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Church of All Nations and Gardens of Gethsemane

    "And they came to a place which was named Gethsemane: and he saith to his disciples, Sit ye here, while I shall pray" (Matthew, XXVI 36).

The Church of All Nations is set at the bottom of the slope of < href= “/mount_of_olives.html”> Mount of Olivesopposite the Temple Mount. Also referred to as the Basilica of the Agony, it is built on the site of the Garden of Gethsemane. Here, according to scripture, Jesus spent his last night in prayer. Just hours before his crucifixion, Christ prayed to the Father and for the sins of the world. He was so impassioned, the Gospel explains that his sweat was like drops of blood falling to the ground.

The Garden of Gethsemane is from the Hebrew words Gat Shemen, meaning olive vat. Here, in the days of Christ, the area was covered with gnarled and twisted olive trees. Today there are still many ancient trees that are from 500 to 2,000 years old.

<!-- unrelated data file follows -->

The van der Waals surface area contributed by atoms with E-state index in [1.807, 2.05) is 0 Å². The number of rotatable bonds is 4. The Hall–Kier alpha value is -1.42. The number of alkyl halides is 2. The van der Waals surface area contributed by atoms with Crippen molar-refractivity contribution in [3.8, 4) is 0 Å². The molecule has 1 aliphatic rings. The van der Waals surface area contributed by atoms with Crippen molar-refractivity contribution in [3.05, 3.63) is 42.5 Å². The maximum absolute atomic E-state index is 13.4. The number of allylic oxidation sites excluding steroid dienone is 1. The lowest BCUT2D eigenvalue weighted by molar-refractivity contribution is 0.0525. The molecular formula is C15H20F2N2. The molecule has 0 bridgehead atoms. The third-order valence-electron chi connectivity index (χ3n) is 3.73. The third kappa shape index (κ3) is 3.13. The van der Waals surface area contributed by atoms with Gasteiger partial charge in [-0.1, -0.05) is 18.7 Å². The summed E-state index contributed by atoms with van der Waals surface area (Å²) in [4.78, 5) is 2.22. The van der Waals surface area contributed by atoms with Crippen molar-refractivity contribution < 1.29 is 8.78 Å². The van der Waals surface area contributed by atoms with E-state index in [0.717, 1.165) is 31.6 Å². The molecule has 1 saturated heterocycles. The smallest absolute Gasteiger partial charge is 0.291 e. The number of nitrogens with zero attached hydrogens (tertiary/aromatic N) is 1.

This site has been venerated by pilgrims for almost 2,000 years. One of the earliest accounts is by the anonymous ‘Pilgrim of Bordeaux,’ who visited the site in 333 AD. In the fourth century, a Byzantine basilica stood here. And in the 12th century, the Crusaders built a chapel here which was later abandoned. The present church was designed by Antonio Barluzzi and was built from 1919-1924.

It is called Church of All Nations because many countries gave money to fund its construction. And if one looks up at the glass ceiling, symbols of all these countries are set in separate domes.

The Church features beautiful mosaic façade which rises above pillars and great arches. Inside, mosaics and sculptures portray the last days in the life of Jesus Christ, including the kiss of death. The most important spot in the church is the presbytery. In front of the high altar is a piece of rock surrounded by a wrought iron crown of thorns. This is the Rock of Agony, the place where Jesus was supposed to have spent the night in prayer.

In the bible we are told that after his last night, Christ was betrayed by his disciple Judas here in the Garden of Gethsemane(Mark 14:32-43). Today the peaceful garden is maintained by the Franciscans. With its ancient olive trees that witnessed many centuries gone by, this is an ideal place for prayer and reflection upon the Passion of Christ.


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